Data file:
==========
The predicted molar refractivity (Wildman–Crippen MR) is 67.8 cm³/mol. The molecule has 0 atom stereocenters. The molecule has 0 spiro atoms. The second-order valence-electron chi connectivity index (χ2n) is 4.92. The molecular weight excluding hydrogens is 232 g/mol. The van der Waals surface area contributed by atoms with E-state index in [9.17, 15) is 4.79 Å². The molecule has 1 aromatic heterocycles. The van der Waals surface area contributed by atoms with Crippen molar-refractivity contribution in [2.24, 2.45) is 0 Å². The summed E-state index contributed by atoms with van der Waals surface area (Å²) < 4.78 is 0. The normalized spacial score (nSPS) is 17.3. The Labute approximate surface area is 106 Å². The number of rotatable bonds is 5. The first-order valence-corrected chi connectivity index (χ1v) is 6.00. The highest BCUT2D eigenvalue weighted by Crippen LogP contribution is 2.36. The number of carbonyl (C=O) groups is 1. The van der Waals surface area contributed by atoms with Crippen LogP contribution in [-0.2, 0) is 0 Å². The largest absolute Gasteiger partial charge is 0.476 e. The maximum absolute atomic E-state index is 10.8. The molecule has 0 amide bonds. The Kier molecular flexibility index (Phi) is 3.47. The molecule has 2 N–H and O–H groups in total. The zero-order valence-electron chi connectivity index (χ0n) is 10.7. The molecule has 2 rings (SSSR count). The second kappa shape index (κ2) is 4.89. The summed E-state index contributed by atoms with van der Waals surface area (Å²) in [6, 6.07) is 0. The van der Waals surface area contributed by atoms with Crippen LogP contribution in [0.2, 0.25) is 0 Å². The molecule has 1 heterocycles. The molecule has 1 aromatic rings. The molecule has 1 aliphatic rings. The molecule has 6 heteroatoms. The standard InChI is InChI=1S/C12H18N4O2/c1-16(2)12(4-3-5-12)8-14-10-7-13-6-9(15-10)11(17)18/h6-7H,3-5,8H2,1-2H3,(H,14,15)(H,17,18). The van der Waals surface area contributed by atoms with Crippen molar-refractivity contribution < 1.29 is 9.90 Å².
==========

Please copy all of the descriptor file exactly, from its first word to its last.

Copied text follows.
The predicted molar refractivity (Wildman–Crippen MR) is 67.8 cm³/mol. The molecule has 0 atom stereocenters. The molecule has 0 spiro atoms. The second-order valence-electron chi connectivity index (χ2n) is 4.92. The molecular weight excluding hydrogens is 232 g/mol. The van der Waals surface area contributed by atoms with E-state index in [9.17, 15) is 4.79 Å². The molecule has 1 aromatic heterocycles. The van der Waals surface area contributed by atoms with Crippen molar-refractivity contribution in [2.24, 2.45) is 0 Å². The summed E-state index contributed by atoms with van der Waals surface area (Å²) < 4.78 is 0. The normalized spacial score (nSPS) is 17.3. The Labute approximate surface area is 106 Å². The number of rotatable bonds is 5. The first-order valence-corrected chi connectivity index (χ1v) is 6.00. The highest BCUT2D eigenvalue weighted by Crippen LogP contribution is 2.36. The number of carbonyl (C=O) groups is 1. The van der Waals surface area contributed by atoms with Crippen LogP contribution in [-0.2, 0) is 0 Å². The largest absolute Gasteiger partial charge is 0.476 e. The maximum absolute atomic E-state index is 10.8. The molecule has 0 amide bonds. The Kier molecular flexibility index (Phi) is 3.47. The molecule has 2 N–H and O–H groups in total. The zero-order valence-electron chi connectivity index (χ0n) is 10.7. The molecule has 2 rings (SSSR count). The second kappa shape index (κ2) is 4.89. The summed E-state index contributed by atoms with van der Waals surface area (Å²) in [6, 6.07) is 0. The van der Waals surface area contributed by atoms with Crippen LogP contribution in [0.2, 0.25) is 0 Å². The molecule has 1 heterocycles. The molecule has 1 aromatic rings. The molecule has 1 aliphatic rings. The molecule has 6 heteroatoms. The standard InChI is InChI=1S/C12H18N4O2/c1-16(2)12(4-3-5-12)8-14-10-7-13-6-9(15-10)11(17)18/h6-7H,3-5,8H2,1-2H3,(H,14,15)(H,17,18). The van der Waals surface area contributed by atoms with Crippen molar-refractivity contribution < 1.29 is 9.90 Å².